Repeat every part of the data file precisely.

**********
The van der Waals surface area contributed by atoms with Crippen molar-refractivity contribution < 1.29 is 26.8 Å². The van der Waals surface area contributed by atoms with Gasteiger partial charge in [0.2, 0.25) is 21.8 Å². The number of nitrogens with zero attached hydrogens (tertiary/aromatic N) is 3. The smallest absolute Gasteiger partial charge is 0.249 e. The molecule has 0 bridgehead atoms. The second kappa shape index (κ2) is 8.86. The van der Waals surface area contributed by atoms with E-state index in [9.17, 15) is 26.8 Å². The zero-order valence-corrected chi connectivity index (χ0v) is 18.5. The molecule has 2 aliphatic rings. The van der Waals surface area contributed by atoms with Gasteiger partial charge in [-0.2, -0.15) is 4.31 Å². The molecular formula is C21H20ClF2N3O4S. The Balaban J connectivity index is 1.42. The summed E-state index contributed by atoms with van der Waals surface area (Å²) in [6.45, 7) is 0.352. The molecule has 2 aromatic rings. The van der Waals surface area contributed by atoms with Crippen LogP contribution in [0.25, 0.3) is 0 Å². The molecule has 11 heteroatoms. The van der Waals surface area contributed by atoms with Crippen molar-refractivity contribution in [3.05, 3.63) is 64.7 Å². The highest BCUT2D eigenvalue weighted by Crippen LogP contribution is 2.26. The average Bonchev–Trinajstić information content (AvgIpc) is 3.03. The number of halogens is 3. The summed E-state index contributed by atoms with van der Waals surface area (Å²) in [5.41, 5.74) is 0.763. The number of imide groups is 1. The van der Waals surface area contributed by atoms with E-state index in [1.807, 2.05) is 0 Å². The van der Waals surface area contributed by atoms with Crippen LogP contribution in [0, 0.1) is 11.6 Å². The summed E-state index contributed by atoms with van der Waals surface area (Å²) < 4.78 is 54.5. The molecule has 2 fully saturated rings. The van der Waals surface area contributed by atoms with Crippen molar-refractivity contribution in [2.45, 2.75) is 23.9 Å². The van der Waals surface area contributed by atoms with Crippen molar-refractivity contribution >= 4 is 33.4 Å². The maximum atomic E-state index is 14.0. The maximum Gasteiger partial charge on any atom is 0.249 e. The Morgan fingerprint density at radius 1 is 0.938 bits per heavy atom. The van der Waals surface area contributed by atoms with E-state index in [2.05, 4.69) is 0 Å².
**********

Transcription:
The van der Waals surface area contributed by atoms with Crippen molar-refractivity contribution < 1.29 is 26.8 Å². The van der Waals surface area contributed by atoms with Gasteiger partial charge in [0.2, 0.25) is 21.8 Å². The number of nitrogens with zero attached hydrogens (tertiary/aromatic N) is 3. The smallest absolute Gasteiger partial charge is 0.249 e. The molecule has 0 bridgehead atoms. The second kappa shape index (κ2) is 8.86. The van der Waals surface area contributed by atoms with E-state index in [9.17, 15) is 26.8 Å². The zero-order valence-corrected chi connectivity index (χ0v) is 18.5. The molecule has 2 aliphatic rings. The van der Waals surface area contributed by atoms with Gasteiger partial charge in [-0.2, -0.15) is 4.31 Å². The molecular formula is C21H20ClF2N3O4S. The Balaban J connectivity index is 1.42. The summed E-state index contributed by atoms with van der Waals surface area (Å²) in [6.45, 7) is 0.352. The molecule has 2 aromatic rings. The van der Waals surface area contributed by atoms with Crippen LogP contribution in [0.25, 0.3) is 0 Å². The molecule has 11 heteroatoms. The van der Waals surface area contributed by atoms with Crippen molar-refractivity contribution in [3.05, 3.63) is 64.7 Å². The highest BCUT2D eigenvalue weighted by Crippen LogP contribution is 2.26. The average Bonchev–Trinajstić information content (AvgIpc) is 3.03. The number of halogens is 3. The summed E-state index contributed by atoms with van der Waals surface area (Å²) in [5.41, 5.74) is 0.763. The number of imide groups is 1. The van der Waals surface area contributed by atoms with E-state index in [1.807, 2.05) is 0 Å². The van der Waals surface area contributed by atoms with Crippen LogP contribution in [0, 0.1) is 11.6 Å². The summed E-state index contributed by atoms with van der Waals surface area (Å²) < 4.78 is 54.5. The molecule has 2 fully saturated rings. The van der Waals surface area contributed by atoms with Crippen molar-refractivity contribution in [2.45, 2.75) is 23.9 Å². The van der Waals surface area contributed by atoms with Crippen molar-refractivity contribution >= 4 is 33.4 Å². The maximum atomic E-state index is 14.0. The maximum Gasteiger partial charge on any atom is 0.249 e. The Morgan fingerprint density at radius 1 is 0.938 bits per heavy atom. The van der Waals surface area contributed by atoms with E-state index in [2.05, 4.69) is 0 Å².